On Thursday, board members ultimately voted to table the discussion until January to give Sovereign Community School “one last chance” to make necessary changes, with Williams Bradley and Hofmeister voting against that motion.
Western Heights intervention lifted
One year and five months after voting to takeover governance of Western Heights Public Schools owing to financial and academic issues, state board members voted unanimously Thursday to return that authority back to the district’s own board.
The decision comes after the resignation of three controversial board members — president Robert Everman, Robert Sharp and Linda Farley — who fought the state board’s intervention for months in court, eventually losing their case before the Oklahoma Supreme Court.
“One or more board members here have referred to one or more of those board members as ‘cancer’ in the past,” Clark said at Thursday’s meeting. “And so that has been removed. Also removed has been Mannix Barnes.”
Despite the state board’s intervention and installment of their own interim superintendent, former Superintendent Mannix Barnes had remained on paid leave while the Western Heights board declined to fire him. After Everman, Sharp and Farley’s resignations, the district’s board agreed to a settlement with Barnes, which included his resignation and surrender of his educator certificate.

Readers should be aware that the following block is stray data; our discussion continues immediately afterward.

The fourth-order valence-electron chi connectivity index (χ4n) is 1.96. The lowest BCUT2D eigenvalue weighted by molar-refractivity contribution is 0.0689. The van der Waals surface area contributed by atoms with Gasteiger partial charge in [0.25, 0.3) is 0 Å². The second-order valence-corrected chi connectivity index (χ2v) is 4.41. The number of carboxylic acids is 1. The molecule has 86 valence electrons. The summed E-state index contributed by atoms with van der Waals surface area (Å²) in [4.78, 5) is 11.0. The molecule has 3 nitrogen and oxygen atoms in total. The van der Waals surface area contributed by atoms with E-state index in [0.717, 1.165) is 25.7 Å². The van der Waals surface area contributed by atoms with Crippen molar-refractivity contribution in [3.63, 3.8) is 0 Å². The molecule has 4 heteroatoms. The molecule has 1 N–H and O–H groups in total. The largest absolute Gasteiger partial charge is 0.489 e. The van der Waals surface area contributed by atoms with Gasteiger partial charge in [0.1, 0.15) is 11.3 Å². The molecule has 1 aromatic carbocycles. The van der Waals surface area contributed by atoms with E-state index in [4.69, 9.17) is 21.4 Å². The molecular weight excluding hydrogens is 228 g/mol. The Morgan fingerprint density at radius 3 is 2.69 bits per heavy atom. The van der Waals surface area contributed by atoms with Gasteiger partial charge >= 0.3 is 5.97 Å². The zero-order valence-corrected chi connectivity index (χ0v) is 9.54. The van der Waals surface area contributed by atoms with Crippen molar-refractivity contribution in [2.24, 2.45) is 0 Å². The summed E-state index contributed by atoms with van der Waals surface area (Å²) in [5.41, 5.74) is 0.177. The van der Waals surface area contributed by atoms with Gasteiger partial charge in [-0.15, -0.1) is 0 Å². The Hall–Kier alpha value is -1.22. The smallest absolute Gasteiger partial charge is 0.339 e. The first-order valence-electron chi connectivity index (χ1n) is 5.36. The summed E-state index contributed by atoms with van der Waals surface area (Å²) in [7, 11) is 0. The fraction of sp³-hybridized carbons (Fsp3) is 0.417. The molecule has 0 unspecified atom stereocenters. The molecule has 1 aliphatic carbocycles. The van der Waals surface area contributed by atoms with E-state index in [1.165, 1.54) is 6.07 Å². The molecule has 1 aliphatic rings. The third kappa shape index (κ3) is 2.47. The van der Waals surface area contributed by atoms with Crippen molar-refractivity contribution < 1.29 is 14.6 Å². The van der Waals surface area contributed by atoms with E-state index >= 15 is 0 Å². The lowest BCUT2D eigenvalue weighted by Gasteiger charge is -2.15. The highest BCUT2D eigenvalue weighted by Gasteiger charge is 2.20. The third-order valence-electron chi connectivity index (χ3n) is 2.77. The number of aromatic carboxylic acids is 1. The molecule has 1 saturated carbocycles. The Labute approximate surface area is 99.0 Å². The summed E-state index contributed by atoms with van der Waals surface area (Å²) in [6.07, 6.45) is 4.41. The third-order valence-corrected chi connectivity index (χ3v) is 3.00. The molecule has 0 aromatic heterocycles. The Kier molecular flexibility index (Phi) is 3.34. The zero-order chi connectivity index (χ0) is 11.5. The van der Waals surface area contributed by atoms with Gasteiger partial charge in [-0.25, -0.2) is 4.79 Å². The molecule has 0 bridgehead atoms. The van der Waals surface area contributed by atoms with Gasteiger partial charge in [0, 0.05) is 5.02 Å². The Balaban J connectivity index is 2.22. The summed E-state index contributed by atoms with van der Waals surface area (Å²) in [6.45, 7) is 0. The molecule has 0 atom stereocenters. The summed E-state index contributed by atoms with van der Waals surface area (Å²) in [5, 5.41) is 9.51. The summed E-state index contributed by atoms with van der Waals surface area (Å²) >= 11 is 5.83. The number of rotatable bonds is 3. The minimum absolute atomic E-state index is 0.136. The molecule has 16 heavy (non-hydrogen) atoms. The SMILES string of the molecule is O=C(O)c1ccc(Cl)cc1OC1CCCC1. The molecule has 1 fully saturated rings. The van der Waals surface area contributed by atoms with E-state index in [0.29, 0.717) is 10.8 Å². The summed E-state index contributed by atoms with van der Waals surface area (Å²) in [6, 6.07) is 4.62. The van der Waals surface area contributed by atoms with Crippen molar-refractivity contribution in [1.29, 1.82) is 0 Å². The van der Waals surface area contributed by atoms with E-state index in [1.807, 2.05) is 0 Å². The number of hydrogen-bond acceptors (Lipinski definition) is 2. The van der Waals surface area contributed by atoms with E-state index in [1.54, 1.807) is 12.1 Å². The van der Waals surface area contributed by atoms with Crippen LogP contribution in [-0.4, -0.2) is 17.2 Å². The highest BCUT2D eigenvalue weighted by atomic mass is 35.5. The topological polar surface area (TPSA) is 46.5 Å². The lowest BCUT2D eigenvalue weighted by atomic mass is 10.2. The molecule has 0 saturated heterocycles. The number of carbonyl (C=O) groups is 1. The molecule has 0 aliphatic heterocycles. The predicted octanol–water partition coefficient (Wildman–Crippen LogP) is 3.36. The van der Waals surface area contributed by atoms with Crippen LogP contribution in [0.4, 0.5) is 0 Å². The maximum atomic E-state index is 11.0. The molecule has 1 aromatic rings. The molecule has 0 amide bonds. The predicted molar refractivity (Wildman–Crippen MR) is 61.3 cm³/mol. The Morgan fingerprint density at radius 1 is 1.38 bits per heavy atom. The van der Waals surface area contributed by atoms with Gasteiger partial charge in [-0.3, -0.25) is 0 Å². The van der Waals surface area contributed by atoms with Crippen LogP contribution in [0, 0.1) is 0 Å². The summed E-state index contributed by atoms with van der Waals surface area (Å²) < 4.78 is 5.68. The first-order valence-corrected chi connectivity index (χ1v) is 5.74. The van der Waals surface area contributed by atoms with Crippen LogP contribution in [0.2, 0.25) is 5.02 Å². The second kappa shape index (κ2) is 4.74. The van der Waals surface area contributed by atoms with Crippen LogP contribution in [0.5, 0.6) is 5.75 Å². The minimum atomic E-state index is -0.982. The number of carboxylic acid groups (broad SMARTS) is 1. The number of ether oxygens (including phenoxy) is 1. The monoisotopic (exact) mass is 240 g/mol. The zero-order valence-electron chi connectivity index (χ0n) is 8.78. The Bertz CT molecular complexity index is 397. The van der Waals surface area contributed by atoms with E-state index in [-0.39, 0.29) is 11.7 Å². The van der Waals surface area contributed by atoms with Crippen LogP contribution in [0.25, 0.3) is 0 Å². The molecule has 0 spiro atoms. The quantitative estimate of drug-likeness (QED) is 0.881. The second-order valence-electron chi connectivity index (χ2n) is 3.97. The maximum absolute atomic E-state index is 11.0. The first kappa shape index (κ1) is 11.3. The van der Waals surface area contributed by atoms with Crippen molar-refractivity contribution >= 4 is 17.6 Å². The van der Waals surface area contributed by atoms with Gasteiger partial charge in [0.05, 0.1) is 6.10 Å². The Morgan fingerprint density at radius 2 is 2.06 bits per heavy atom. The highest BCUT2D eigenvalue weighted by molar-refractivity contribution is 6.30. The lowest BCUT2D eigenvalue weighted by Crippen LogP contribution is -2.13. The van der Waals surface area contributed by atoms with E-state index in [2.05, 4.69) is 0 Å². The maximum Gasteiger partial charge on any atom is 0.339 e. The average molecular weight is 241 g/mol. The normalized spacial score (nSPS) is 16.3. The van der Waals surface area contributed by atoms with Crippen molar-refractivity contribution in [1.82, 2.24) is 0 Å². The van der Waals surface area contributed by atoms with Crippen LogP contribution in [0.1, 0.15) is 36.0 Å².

Current interim Superintendent Brayden Savage expressed gratitude for the change in her district’s leadership and acknowledged that Western Heights still has a ways to go to move past its “inadequate leadership.”
State board member Brian Bobek asked Savage if she was comfortable with the action. Savage explained that she had some anxiety about the challenges ahead but said she is “comfortable” with board members’ vote to remove the intervention.
“I am good if we do not (have the intervention),” Savage said. “I just wanted to clarify where I am on that — makes me nervous.”
Hofmeister signs off
After the meeting, Hofmeister declined to say what she plans on doing next after her term as state superintendent expires. Hofmeister lost her gubernatorial bid in November, and controversial Republican Ryan Walters is set to be sworn in as her successor Jan. 9.
“I am going to be involved,” Hofmeister said. “But you’ll just have to stay tuned. We’re not ready to be public about it yet.”